We wanted #mnblogcon to live on–after all, we’ve seen tremendous demand for the event, and continue to field inquiries about this year’s #mnblogcon. So, naturally, we wanted to secure its future. With Mykl and Jen leading the way, Missy and I are extremely confident #mnblogcon will be on the right path.

Missy and I will still be involved in advisory roles, but Mykl and Jen will be handling all the day-to-day and planning details. In essence, #mnblogcon is now Mykl and Jen’s baby.

But Missy and I plan to be at #mnblogcon this fall. We wouldn’t really miss it for anything.

So, I hope you’ll join me in welcoming Mykl and Jen to the #mnblogcon family and wishing them the best of luck with this year’s event.

Missy and I have nothing but the highest of expectations :)

PS: If you’re interested in volunteering to help with #mnblogcon, or you’re interested in sponsoring, please contact Mykl at myklroventine@gmail.com. Look for more details on the event at www.mnbloggerconference.com.

Niche: The next evolution of influencer outreach?

$10,000 per Vine.

That was the stat that caught my eye a few weeks ago, when I started hearing more about Niche.

What’s Niche, you ask?

According to its site, Niche is the professional network for social media creators to analyze, grow and monetize their audience.

IG Niche

For brands, it may just be the future of influencer outreach and engagement (good articles from Inc., The New York Times, and Racked here).

At its most basic, for content creators (read: Instagram/Vine “celebrities”), Niche is a place where these people can aggregate all their social accounts in one place. And, more importantly, Niche is a broker for these content creators to work with brands and make, as it turns out, some pretty serious money (you did see the $10,000 per Vine at the top, right?).

For brands, Niche represents a way to collaborate and co-create content with some of the most popular and creative Viners, Instagammers and Tumblrs (those seem to be the big three platforms for Niche) out there.

We’ve seen this model before, right? Software and companies that hook brands up with the right influencers. Izea comes to mind.

And, we’ve certainly heard all about the power of influencer outreach. Mommy bloggers are frequently paid tens of thousands of dollars to promote brand products and services.

So, the concept is not really all that new.

Just the channels it seems–again, the focus seems to be on Instagram, Vine and Tumblr. All more visual platforms, and all more targeted at a younger demo, I might add.

At first I scoffed at this model.

Brands are paying some guy who makes Vines in his basement $10,000 PER VINE?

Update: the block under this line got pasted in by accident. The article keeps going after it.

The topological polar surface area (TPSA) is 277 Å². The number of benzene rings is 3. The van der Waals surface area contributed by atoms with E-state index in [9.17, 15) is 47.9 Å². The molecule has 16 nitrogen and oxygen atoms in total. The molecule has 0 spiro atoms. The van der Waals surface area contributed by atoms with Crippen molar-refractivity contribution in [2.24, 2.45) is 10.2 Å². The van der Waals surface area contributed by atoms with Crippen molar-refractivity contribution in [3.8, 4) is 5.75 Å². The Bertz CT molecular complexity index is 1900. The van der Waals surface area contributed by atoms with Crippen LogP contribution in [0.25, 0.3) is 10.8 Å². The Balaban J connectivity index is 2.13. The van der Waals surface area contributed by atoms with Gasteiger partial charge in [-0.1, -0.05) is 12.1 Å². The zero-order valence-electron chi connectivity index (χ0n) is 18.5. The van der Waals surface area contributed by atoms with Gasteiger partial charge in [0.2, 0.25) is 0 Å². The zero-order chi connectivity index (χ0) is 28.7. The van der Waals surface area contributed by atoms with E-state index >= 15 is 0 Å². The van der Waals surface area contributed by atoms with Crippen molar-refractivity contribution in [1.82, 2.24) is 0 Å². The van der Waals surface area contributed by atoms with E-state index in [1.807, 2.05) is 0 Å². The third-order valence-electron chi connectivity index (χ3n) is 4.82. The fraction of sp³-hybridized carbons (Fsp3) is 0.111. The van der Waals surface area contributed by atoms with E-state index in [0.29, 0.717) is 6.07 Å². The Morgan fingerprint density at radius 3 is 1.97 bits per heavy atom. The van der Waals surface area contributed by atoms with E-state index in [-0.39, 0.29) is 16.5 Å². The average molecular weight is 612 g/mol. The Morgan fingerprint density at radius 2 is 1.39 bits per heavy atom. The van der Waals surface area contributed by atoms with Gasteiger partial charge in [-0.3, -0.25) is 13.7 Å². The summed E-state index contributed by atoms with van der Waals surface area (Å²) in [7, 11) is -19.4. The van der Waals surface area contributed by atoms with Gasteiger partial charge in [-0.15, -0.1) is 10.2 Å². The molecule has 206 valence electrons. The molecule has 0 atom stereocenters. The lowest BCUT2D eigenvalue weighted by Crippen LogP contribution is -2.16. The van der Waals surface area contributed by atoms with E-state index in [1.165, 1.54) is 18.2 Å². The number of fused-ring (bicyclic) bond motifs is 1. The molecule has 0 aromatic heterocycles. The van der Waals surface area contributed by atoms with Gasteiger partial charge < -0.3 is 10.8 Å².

Did I suddenly wake up in an alternate universe? What year is this?

Brands are paying hundreds of thousands of dollars to work with 22-year-old Instagrammers who happen to have a bit of an eye for photography?

Could this really be true? And, more importantly, could it really make sense for brands?

Yep. It could. And, it does.

Here’s why:

Brands crave “creative”–these people and platforms have it in spades

Why do you think brands hire advertising agencies? Think about Mad Men. Don Draper was the money-maker, not Pete Campbell. Creative has always been a huge demand for brands. Whether the execution is an ad, a billboard, a Facebook post. Whatever. Creative content wins. Brands know it. And they’re willing to pay top dollar for it.


Brands also crave “reach”–again, these internet stars have plenty

By now, many brands have large social communities. They have their own “reach.” But, that doesn’t mean they don’t want bigger numbers. More eyeballs. And, in many cases, different eyeballs (younger eyeballs, in this case). These Instagram/Vine celebs are well-known in younger communities. Scoff all you want, but it’s true. And brands are rushing to take advantage (OK, maybe not RUSHING, but they’re seeking it out).


Brands want easy solutions–meet Instagammer X, she has 500,000 followers and she can create wonderful “branded” images for your company! All you need to do is fork over $150,000!

At the end of the day, many brands are lazy. I don’t really mean that in a negative way. They just want easy solutions. And why shouldn’t they? After all, they have the money to pay for them. And here comes a firm (Niche) who’s offering them great creative, good reach with a premium audience (18-44 year-olds) at a reasonable price (compared with traditional advertising). I mean, if you think about it that way, what’s not to like?


And, last but not least, brands typically struggle to produce content that’s not over-the-top branded–and again, these creators are fantastic at this, it’s their bread-and-butter

We see this every day–brands tripping over themselves to fill the content vacuum with ridiculously, overly branded content. We’re 6-7 years into the social revolution and many  brands still struggle with creative content creation. But, these Instagrammers/Viners don’t. They know how to produce content that’s going to get clicks, likes and shares. And, they’re willing to play nice with brands–for the right price, of course. That gives brands an outlet to creative they just can’t deliver.


So, while you may scoff at the crazy price tags these ‘creators’ are demanding, if you think about it from a brand perspective, it may actually be worth it.

I can’t believe I just said a $10,000 Vine might be “worth it”, but the more I analyze what’s happening here, the more I believe it.


Think about what brands are getting:

* Access to audiences they may not already have access to (younger, millennial demos, in many cases)

* Creative they definitely don’t have access to (agency-level creative, even thought the agencies won’t love me saying that)

* And a turnkey approach that requires very little in the way of resources or time on your end (Niche doing its job here)

That’s a pretty slick package from a marketer’s POV. And I think it’s why Niche is succeeding so far.

Will it continue?